At block 406, process 400 can set a first content item of the obtained training data as a selected content item to be operated on by the loop between blocks 408 and 414. At block 408, process 400 can identify labels for the multi-media items. In some implementations, identifying labels comprises performing an object recognition analysis on the multi-media items. In some implementations, the object recognition analysis can identify objects from a defined set of objects. In some implementations, identifying labels comprises identifying people in the multi-media items. Identifying people can include, e.g., facial recognition algorithms. In some implementations, identifying labels comprises place recognition, e.g., by recognizing landmarks, associated GPS or other location data, etc. In some implementations, identifying labels comprises extracting meta-data from the multi-media items, e.g., timestamps, location markers, source id, etc. In some implementations, identifying labels comprises identifying words in the multi-media, e.g., with speech recognition on sounds or with text recognition on images.

In some implementations, identifying labels comprises obtaining labels provided by an author of the content item or by users of a social media system. For example, a content item author can provide a label indicating what the author is feeling, writing about, watching, celebrating, thinking about, listening to, looking for, traveling to, playing, making, attending, reading, getting, eating, drinking, meeting, or that they are exercising. In some implementations, identifying labels comprises information about the multi-media item such as its file size, dimensions, colors used or color profiles, whether it is a manufactured image (e.g. a drawing or a computer created image) or captured by an image capture device (e.g. a photo), a date, length, type, encoding, etc. In some implementations, identifying labels comprises identifying characteristics of an author of the content item, such as gender, age, location, educational level, friends, profession, relationship status, etc. In some implementations, identifying labels comprises identifying statistics and characteristics of users who access the content item. For example, labels can include a number of accesses, times of the accesses, a user rating, number of shares, an identified type of typical users who view the content item, etc. In some implementations, the labels identified at block 408 can be from a defined set of possible labels.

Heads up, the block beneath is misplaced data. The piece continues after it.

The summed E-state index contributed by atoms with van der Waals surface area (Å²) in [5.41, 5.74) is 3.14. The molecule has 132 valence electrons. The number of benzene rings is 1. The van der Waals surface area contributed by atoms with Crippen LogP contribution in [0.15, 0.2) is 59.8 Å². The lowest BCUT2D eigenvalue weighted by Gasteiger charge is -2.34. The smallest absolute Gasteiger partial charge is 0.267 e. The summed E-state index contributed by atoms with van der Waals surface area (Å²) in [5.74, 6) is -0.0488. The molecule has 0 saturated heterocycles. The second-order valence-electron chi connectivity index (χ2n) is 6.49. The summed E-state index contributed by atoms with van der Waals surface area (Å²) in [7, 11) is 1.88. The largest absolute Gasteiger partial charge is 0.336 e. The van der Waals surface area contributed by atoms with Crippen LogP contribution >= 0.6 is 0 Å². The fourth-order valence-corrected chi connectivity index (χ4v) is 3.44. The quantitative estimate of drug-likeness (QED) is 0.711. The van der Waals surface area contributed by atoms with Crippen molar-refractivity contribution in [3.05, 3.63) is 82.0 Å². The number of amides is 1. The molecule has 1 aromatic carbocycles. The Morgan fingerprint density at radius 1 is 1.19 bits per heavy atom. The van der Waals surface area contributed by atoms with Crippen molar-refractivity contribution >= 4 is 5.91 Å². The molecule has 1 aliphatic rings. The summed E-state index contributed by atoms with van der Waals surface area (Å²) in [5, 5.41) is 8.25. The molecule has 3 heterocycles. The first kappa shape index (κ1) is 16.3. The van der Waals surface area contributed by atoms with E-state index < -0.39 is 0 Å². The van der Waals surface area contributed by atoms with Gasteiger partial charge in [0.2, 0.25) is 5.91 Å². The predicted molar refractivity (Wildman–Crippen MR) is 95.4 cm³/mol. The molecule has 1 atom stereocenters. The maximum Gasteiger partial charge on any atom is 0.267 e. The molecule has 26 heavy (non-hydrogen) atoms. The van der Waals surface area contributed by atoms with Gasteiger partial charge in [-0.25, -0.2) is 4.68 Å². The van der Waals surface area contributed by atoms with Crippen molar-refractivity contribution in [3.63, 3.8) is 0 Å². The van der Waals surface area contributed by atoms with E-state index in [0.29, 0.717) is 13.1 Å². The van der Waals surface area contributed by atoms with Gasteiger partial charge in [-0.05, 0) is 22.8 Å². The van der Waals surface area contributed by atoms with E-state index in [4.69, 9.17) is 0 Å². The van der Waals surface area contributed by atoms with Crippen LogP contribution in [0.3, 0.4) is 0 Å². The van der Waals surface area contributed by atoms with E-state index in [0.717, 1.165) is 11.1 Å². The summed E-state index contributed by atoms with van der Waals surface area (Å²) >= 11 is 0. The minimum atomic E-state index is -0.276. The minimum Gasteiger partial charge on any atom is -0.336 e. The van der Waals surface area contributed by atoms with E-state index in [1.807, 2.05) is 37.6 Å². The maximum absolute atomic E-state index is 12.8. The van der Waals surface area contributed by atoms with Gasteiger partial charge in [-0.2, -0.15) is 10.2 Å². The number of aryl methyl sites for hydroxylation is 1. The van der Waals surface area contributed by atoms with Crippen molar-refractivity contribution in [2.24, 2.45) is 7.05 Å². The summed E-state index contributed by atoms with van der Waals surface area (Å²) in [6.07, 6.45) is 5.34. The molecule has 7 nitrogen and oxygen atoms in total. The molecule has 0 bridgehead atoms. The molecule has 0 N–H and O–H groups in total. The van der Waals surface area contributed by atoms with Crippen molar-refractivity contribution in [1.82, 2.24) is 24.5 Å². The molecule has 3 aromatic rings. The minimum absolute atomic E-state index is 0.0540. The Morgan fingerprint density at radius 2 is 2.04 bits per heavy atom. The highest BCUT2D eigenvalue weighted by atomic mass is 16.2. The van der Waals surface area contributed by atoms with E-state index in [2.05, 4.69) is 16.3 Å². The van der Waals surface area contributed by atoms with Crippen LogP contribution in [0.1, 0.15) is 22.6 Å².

Process 400 can assign the labels identified at block 408 to content (e.g. n-grams) of the content item associated with the multi-media items for which the labels were generated. In some implementations, the labels can be assigned to parts of the content items. For example, where a label is identified as corresponding to a particular type of speech (e.g. a noun) one or more identified noun type labels can be associated with nouns or pronouns in the content item. The same can be done for other parts of speech, such as where a user defined label identified an action which can be assigned to a verb or adverb in the content item. As a more specific example, where a content item includes the phrase “That is great!” which is associated with a picture of a car, a label corresponding to the noun car can be associated with the pronoun “that” in the content item. The determination of types of speech can use POS tagging technology, such as is described in U.S. patent application Ser. No. 14/804,802, entitled “DATA SORTING FOR LANGUAGE PROCESSING SUCH AS POS TAGGING,” incorporated herein by reference.